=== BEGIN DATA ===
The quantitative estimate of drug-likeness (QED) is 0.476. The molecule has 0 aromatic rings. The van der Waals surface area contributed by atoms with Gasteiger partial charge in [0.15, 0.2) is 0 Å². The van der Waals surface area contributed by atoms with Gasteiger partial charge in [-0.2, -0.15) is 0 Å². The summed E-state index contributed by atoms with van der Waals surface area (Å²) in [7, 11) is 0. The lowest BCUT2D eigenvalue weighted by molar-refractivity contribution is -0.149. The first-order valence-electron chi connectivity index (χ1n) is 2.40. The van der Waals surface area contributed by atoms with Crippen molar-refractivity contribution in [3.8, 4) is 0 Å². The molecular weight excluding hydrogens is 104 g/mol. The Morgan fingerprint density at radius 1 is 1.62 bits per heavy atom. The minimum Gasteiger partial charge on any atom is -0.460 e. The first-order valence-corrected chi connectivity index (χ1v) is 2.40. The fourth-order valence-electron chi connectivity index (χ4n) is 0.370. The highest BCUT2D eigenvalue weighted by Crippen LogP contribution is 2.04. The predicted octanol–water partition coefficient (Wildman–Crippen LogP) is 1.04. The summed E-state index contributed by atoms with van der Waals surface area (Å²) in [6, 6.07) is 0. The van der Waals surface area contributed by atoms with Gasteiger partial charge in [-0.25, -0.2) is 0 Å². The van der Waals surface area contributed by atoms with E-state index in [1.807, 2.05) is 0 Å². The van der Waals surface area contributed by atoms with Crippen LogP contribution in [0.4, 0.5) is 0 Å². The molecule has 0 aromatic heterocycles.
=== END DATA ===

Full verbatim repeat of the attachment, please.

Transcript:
The quantitative estimate of drug-likeness (QED) is 0.476. The molecule has 0 aromatic rings. The van der Waals surface area contributed by atoms with Gasteiger partial charge in [0.15, 0.2) is 0 Å². The van der Waals surface area contributed by atoms with Gasteiger partial charge in [-0.2, -0.15) is 0 Å². The summed E-state index contributed by atoms with van der Waals surface area (Å²) in [7, 11) is 0. The lowest BCUT2D eigenvalue weighted by molar-refractivity contribution is -0.149. The first-order valence-electron chi connectivity index (χ1n) is 2.40. The van der Waals surface area contributed by atoms with Crippen molar-refractivity contribution in [3.8, 4) is 0 Å². The molecular weight excluding hydrogens is 104 g/mol. The Morgan fingerprint density at radius 1 is 1.62 bits per heavy atom. The minimum Gasteiger partial charge on any atom is -0.460 e. The first-order valence-corrected chi connectivity index (χ1v) is 2.40. The fourth-order valence-electron chi connectivity index (χ4n) is 0.370. The highest BCUT2D eigenvalue weighted by Crippen LogP contribution is 2.04. The predicted octanol–water partition coefficient (Wildman–Crippen LogP) is 1.04. The summed E-state index contributed by atoms with van der Waals surface area (Å²) in [6, 6.07) is 0. The van der Waals surface area contributed by atoms with Gasteiger partial charge in [-0.25, -0.2) is 0 Å². The van der Waals surface area contributed by atoms with E-state index in [1.807, 2.05) is 0 Å². The van der Waals surface area contributed by atoms with Crippen LogP contribution in [0.4, 0.5) is 0 Å². The molecule has 0 aromatic heterocycles.